By Jen Skrabak, PMP, PfMP
Fifteen years ago, I transitioned from being an IT manager to a project manager for the first time. With this month’s theme at projectmanagement.com being “new practitioner PM,” here are three key lessons I learned while managing my first projects.
When I was an IT manager, I always had projects that were assigned to my department. I loved being part of large projects so much I realized I wanted to do it full-time. So I made a conscious decision to transition to being a dedicated project manager.
Managing a project is truly like being a CEO of your own company—you have authority over budget, resource and key decision-making responsibilities. However, it’s an art, and mastery takes time. These are the three fundamental lessons I learned:
1) Communication is about simplifying and personalizing.
Although we may hear that 90 percent of a project manager’s job is to communicate, the best communication is one that doesn’t contain acronyms, special terminology or techno-speak.
Remember that key stakeholders are often involved in multiple projects. To get their attention, you need to make your communications concise and personal while clearly specifying the action desired.
Avoid lengthy mass emails, and tailor the frequency and channel according to the person. One sponsor told me she gets so many emails that I should schedule a meeting if it’s important. Another sponsor told me he works best with instant messaging if I needed something immediately.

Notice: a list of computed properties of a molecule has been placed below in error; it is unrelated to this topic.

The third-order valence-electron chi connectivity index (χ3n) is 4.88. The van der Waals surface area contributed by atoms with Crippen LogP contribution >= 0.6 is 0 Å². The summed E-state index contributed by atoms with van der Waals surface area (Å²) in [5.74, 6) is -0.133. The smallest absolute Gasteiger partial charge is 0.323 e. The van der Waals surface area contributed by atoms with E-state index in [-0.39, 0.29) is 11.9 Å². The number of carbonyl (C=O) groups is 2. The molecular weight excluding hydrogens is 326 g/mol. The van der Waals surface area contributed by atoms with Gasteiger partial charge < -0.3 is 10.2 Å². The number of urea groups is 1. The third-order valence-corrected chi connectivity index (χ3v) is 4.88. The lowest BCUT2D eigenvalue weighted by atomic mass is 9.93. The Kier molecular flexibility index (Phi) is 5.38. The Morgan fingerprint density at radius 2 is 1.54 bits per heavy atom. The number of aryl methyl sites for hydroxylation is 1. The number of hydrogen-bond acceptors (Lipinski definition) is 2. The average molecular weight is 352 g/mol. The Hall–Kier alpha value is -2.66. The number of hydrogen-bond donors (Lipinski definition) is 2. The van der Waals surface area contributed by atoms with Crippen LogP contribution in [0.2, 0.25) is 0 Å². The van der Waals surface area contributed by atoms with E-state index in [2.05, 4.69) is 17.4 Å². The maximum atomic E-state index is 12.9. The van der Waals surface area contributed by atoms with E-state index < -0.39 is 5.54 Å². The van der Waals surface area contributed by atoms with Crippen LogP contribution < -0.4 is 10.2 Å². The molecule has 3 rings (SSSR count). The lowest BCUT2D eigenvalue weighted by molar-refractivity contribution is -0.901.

The key is to know your audience and adapt accordingly. My first sponsor meeting always includes finding out how and when he or she would like to be communicated with.
2) Project management is about knowing which tools to use when.
Yes, project management is about processes, knowledge areas and ITTOs (inputs, tools and techniques, outputs), according to the PMBOK Guide. But, most importantly, it’s a menu of available options.
Trying to do everything by the book or insisting on adherence to every single template and tool is setting yourself up for disaster. Assess the needs of the project, and don’t ignore the culture of the organization. You can’t go from zero processes to textbook processes overnight. You may need to start slow by introducing concepts and build from there.
3) Build relationships.
Trust is key. When you’re starting out as a project manager, you’re an unknown, so you need to work extra hard to establish the relationships. It’s important to come across as professional, yet approachable and flexible in order to build confidence with your team, and most importantly, your sponsors and key stakeholders. Regular, relaxed one-on-one meetings, such as getting coffee or grabbing lunch, help to build cohesive partnerships that will pay dividends when the going gets tough on the project.
by Dave Wakeman
The new year is a good time for every project manager to take a moment to pause and reflect on what has worked and what hasn’t worked during the last 12 months. Many of my blog posts last year (like this one, and this one) focused on the intersection of strategy and project management. So I thought it could be valuable to suggest three ways you can propel yourself, your projects and your organization forward in 2016.